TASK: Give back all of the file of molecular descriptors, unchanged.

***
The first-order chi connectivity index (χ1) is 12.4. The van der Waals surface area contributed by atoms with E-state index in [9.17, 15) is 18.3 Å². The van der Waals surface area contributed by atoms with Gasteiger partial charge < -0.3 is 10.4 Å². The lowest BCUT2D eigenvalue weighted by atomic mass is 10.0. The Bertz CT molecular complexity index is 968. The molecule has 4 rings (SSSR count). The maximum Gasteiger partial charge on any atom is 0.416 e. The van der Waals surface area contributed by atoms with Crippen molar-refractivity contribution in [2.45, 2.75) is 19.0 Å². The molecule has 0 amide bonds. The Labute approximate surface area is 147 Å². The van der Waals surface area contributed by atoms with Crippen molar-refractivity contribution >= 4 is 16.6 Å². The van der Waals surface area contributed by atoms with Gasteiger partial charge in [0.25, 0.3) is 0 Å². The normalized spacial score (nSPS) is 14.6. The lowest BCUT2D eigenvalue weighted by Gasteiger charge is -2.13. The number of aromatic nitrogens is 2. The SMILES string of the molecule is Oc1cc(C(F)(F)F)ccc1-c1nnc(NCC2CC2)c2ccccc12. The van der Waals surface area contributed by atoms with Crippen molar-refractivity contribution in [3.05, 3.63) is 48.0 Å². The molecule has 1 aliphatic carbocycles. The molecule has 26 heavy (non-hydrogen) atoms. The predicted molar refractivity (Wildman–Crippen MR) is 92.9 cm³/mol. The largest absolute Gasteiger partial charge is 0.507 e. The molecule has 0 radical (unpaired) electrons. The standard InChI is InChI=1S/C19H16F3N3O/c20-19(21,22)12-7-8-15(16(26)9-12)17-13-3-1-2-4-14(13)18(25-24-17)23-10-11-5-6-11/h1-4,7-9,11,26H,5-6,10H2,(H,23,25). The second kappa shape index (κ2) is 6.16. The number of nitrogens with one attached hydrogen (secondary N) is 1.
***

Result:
The first-order chi connectivity index (χ1) is 12.4. The van der Waals surface area contributed by atoms with E-state index in [9.17, 15) is 18.3 Å². The van der Waals surface area contributed by atoms with Gasteiger partial charge < -0.3 is 10.4 Å². The lowest BCUT2D eigenvalue weighted by atomic mass is 10.0. The Bertz CT molecular complexity index is 968. The molecule has 4 rings (SSSR count). The maximum Gasteiger partial charge on any atom is 0.416 e. The van der Waals surface area contributed by atoms with Crippen molar-refractivity contribution in [2.45, 2.75) is 19.0 Å². The molecule has 0 amide bonds. The Labute approximate surface area is 147 Å². The van der Waals surface area contributed by atoms with Crippen molar-refractivity contribution >= 4 is 16.6 Å². The van der Waals surface area contributed by atoms with Gasteiger partial charge in [0.25, 0.3) is 0 Å². The normalized spacial score (nSPS) is 14.6. The lowest BCUT2D eigenvalue weighted by Gasteiger charge is -2.13. The number of aromatic nitrogens is 2. The SMILES string of the molecule is Oc1cc(C(F)(F)F)ccc1-c1nnc(NCC2CC2)c2ccccc12. The van der Waals surface area contributed by atoms with Crippen molar-refractivity contribution in [3.05, 3.63) is 48.0 Å². The molecule has 1 aliphatic carbocycles. The molecule has 26 heavy (non-hydrogen) atoms. The predicted molar refractivity (Wildman–Crippen MR) is 92.9 cm³/mol. The largest absolute Gasteiger partial charge is 0.507 e. The molecule has 0 radical (unpaired) electrons. The standard InChI is InChI=1S/C19H16F3N3O/c20-19(21,22)12-7-8-15(16(26)9-12)17-13-3-1-2-4-14(13)18(25-24-17)23-10-11-5-6-11/h1-4,7-9,11,26H,5-6,10H2,(H,23,25). The second kappa shape index (κ2) is 6.16. The number of nitrogens with one attached hydrogen (secondary N) is 1.